A deterministic function produces the same output when it is given the same input.

In programming, there is a thing called referential transparency. It means, if you swap out a function for its computed counterpart, the application would still function identically. You can’t have referential transparency without a deterministic function.

const ok = 33const getNumber = num => num // returns 33 if you input 33const correctAnswer = 1 + getNumber(ok) + 7console.log(correctAnswer) // returns 41
Fig 3.0 — Function composition
  • push
  • put
  • set
  • do
  • write
  • pull
  • get
  • bring
  • collect
  • read
const locationX = ''const config = {
name: getProfile('Reader McGee').name,
start: '1337.html',
end: () => next(locationX),
error: () => next('404.html'),
// destructuring not used in order to show correlations
const goToLocation = (config) => {
if (config.start !== '1337.html') {
return config.error()
return config.end()
  1. Where is it going?
  2. What is being returned?
if (today === 'monday') use('multiplication')
if (today === 'friday') use('division')
  1. The function is being supplied what it needs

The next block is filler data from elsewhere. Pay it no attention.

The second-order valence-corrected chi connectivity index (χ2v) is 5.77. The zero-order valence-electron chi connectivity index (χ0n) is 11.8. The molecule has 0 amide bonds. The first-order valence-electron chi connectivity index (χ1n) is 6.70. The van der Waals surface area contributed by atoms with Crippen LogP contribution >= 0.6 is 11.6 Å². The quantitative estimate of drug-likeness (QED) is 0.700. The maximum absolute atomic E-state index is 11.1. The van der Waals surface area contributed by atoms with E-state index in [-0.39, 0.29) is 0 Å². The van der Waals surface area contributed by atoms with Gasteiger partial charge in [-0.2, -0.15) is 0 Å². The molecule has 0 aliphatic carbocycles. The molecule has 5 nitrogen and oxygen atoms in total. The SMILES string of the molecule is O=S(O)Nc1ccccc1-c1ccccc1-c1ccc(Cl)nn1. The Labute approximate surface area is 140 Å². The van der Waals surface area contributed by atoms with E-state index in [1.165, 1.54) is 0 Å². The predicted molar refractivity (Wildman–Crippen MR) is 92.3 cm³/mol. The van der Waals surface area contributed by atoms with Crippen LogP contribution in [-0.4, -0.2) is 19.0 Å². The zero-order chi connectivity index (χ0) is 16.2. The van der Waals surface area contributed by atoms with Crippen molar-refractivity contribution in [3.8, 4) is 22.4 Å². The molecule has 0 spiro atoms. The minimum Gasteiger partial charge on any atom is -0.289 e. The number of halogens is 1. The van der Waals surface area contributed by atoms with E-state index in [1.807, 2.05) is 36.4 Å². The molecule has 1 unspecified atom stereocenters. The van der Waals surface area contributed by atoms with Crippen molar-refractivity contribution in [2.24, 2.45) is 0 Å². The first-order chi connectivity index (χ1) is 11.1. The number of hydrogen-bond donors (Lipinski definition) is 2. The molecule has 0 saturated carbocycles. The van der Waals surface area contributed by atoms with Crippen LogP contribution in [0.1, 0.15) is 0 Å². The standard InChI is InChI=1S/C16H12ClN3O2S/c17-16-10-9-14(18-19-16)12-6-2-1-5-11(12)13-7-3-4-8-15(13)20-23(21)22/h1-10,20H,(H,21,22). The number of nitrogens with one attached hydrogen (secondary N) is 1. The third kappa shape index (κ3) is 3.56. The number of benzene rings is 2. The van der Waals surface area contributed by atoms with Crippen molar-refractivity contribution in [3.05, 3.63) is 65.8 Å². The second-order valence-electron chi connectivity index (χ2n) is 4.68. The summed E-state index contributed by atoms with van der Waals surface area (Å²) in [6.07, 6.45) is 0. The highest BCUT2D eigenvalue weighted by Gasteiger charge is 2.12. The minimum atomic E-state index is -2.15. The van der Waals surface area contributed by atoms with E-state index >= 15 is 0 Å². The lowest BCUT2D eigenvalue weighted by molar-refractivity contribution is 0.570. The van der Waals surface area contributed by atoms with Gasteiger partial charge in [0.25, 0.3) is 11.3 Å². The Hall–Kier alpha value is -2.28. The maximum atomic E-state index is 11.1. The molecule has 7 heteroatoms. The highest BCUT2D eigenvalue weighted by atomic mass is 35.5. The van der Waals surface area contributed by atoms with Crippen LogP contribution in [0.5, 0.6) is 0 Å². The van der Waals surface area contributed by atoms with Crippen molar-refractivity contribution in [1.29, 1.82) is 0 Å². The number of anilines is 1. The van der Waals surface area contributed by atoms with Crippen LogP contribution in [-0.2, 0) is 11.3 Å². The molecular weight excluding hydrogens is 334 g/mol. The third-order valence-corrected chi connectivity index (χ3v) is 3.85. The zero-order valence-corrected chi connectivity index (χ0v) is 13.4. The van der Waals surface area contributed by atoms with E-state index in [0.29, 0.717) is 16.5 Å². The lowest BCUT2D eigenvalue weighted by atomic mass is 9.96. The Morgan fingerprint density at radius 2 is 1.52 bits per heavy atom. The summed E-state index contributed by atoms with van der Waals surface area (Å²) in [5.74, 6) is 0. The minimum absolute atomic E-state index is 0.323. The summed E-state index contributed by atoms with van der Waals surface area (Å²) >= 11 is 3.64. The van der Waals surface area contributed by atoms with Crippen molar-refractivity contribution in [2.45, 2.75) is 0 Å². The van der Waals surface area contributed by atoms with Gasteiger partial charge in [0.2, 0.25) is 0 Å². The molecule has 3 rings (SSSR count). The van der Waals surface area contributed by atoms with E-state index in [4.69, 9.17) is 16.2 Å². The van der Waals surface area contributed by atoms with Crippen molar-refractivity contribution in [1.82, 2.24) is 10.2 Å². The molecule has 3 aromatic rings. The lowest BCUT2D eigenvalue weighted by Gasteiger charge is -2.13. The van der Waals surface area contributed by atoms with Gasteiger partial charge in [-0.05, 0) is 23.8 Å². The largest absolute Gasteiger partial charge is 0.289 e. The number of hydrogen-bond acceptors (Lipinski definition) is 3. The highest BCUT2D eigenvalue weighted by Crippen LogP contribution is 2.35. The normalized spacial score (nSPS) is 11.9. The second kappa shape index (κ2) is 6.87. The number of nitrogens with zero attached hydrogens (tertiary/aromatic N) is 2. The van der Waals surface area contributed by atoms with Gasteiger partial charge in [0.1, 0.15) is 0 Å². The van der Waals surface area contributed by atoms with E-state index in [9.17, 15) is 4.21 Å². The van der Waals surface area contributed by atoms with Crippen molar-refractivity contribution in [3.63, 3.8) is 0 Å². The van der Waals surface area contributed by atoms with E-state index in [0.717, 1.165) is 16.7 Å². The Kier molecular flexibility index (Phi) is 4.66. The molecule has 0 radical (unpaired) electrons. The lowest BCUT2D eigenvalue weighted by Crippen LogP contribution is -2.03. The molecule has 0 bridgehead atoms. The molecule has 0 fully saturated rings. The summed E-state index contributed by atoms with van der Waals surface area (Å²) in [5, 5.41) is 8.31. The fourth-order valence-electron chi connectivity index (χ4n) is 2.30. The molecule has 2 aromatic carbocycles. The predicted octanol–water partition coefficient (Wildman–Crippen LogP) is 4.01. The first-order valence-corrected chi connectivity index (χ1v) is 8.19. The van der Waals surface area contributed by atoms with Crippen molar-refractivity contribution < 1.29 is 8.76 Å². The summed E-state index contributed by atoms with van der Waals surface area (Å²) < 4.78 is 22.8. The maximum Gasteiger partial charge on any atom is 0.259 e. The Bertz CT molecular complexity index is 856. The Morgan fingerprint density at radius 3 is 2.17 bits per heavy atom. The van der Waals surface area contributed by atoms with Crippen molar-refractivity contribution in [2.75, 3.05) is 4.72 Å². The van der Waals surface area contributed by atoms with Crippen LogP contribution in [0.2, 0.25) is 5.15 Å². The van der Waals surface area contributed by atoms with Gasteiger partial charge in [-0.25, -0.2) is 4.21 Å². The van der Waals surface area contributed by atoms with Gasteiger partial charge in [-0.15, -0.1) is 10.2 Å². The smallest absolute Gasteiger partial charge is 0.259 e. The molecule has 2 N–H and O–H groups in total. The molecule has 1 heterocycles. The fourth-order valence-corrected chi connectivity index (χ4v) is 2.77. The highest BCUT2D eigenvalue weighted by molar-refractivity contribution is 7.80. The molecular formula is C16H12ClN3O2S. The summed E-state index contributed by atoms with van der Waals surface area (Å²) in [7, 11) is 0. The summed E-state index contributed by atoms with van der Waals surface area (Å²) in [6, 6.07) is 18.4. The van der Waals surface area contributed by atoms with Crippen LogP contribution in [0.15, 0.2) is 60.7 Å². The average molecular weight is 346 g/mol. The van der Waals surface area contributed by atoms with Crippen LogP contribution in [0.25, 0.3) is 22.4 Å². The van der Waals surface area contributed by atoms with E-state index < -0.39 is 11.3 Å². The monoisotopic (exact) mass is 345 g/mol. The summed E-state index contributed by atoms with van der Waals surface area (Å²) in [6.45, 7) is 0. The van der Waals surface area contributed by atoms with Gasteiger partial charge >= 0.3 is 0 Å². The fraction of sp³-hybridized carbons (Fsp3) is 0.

2. The data being supplied is dynamic, but the operations in the function are static
  3. The data types are static. We are relying on this fact.
  4. The function returns something
const users = getNumberOfUsers()
Fig 3.1 — Gottfried Wilhelm Leibniz

My brain, Gottfried! WTF were you doing in the year 1700 AD?? Is this real life??

It used to take me two pages to answer one question in Calculus. Keep that in mind when you realize these guys were from 1700 AD.

Fig 3.2 — Luckily, I don’t need to do this in JavaScript


Alright, now we are familiar with composing deterministic functions while immutably flowing one way.



I prefer to work near ES6+, node.js, microservices, Neo4j, React, React Native; I compose functions and avoid classes unless private state is desired.

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Adam Mackintosh

Adam Mackintosh

I prefer to work near ES6+, node.js, microservices, Neo4j, React, React Native; I compose functions and avoid classes unless private state is desired.